I have a syslog server listening on localhost:514 as UDP and would like to write messages to it on that port. (Using Ubuntu 14.04)

If I run either of these commands this from bash it prints the date every 2 seconds to syslog

# Using netcat
while true; do sleep 2; date; done | nc -u localhost 514

# Using /dev/udp
while true; do sleep 2; date; done > /dev/udp/localhost/514

Now just to test things I kill the syslog server then start it up a few seconds later.

While the syslog process is dead, the /dev/udp command every 2 seconds prints this to the console, so it recognizes that there is no localhost:514 for it to write to. Once syslog is back, these connection refused messages stop and it resumes writing the date to syslog. This is as expected.

date: write error: Connection refused

But the netcat command doesn't do this. While the syslog process is dead, it doesn't print any output to the console. And when syslog is back, it doesn't continue writing the date to syslog.

Why won't netcat continue writing to localhost:514 when syslog is restarted? How can I get netcat to behave the way /dev/udp does in this example?


This appears to be a bug in nc. The nc command uses the poll system call to wait until input is received from either stdin or the socket.

When a UDP packet has been send to a closed UDP port on the receiving end, an error message is send back. The poll call will return this status to the nc command, but nc does not actually process the error. Instead nc goes back to call the poll system call again, which returns immediately due to the error still being queued on the socket.

This could have been an infinite loop, where nc would consume all the CPU time it could get doing nothing useful.

However it lasts only until the next message is received on stdin. At this point poll returns both statuses to nc, which process the data from stdin. Now nc will try to write the data from stdin to the socket. The attempt to write to the socket will deliver the queued error to nc. The write error message will cause nc to terminate.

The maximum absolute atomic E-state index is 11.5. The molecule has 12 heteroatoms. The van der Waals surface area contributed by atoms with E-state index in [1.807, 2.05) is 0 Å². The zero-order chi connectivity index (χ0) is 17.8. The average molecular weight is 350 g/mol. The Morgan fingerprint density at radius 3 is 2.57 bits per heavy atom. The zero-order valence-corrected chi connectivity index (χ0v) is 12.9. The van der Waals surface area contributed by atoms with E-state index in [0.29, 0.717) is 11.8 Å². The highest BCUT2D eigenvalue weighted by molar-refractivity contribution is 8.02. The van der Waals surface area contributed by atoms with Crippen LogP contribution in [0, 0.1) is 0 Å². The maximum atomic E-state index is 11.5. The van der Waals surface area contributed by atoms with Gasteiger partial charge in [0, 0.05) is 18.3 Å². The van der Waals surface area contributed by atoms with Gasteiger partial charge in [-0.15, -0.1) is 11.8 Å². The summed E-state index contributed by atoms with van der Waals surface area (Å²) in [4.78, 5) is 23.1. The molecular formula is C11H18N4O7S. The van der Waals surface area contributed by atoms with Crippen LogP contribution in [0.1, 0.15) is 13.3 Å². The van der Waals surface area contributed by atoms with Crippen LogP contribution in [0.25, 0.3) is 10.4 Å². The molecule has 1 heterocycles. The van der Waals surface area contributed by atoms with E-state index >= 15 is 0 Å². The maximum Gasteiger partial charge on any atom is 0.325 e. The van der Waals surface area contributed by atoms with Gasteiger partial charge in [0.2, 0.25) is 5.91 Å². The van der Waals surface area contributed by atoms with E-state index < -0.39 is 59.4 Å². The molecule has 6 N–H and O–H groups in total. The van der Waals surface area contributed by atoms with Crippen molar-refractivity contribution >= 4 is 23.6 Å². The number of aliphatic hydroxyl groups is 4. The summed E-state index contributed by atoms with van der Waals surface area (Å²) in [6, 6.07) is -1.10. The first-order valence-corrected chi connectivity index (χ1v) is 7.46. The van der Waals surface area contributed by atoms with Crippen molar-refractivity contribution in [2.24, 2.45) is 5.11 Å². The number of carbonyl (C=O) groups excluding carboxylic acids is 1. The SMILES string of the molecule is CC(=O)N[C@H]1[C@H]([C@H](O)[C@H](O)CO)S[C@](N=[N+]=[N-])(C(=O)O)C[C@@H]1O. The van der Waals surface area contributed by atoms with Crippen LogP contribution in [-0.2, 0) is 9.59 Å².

This leaves you with a broken pipe (i.e. a pipe with a writer but no reader). Any attempt to write to the pipe will trigger a SIGPIPE signal and if the process isn't killed by the SIGPIPE an error from the write call.

date isn't handling SIGPIPE, so date is killed. So the loop keeps going, but each time date is killed when attempting to write to the pipe where the reader is long gone.

What can be done

Though nc looping on the poll system call without handing the error is definitely a bug, fixing that bug would not necessarily be enough to cover your need. Simply terminating once the error is returned from poll might be considered the correct bugfix for nc. One could imagine an additional feature, where nc could be told to keep going after an error if given a specific flag.

But you could work around the problem by simply restarting nc in a loop like this:

while sleep 1 ; do date ; done | while true ; do nc -u localhost 514 ; done

The bug causing periodic excessive CPU usage in nc, would still be there. Additionally the combination of that bug and the workaround can cause the first message after the receiving port has been reopened to get lost.

  • I'd like to try socat instead of netcat to see if the bug exists, but the documentation for socat is a bit overwhelming and I've never used it before (can't find simple examples of its usage either). Do you know how I could test this with socat? Like while true; do sleep 2; date; done | socat ........ – user779159 Jul 29 '14 at 13:44
  • @user779159 I have practically no experience with socat. – kasperd Jul 29 '14 at 13:48

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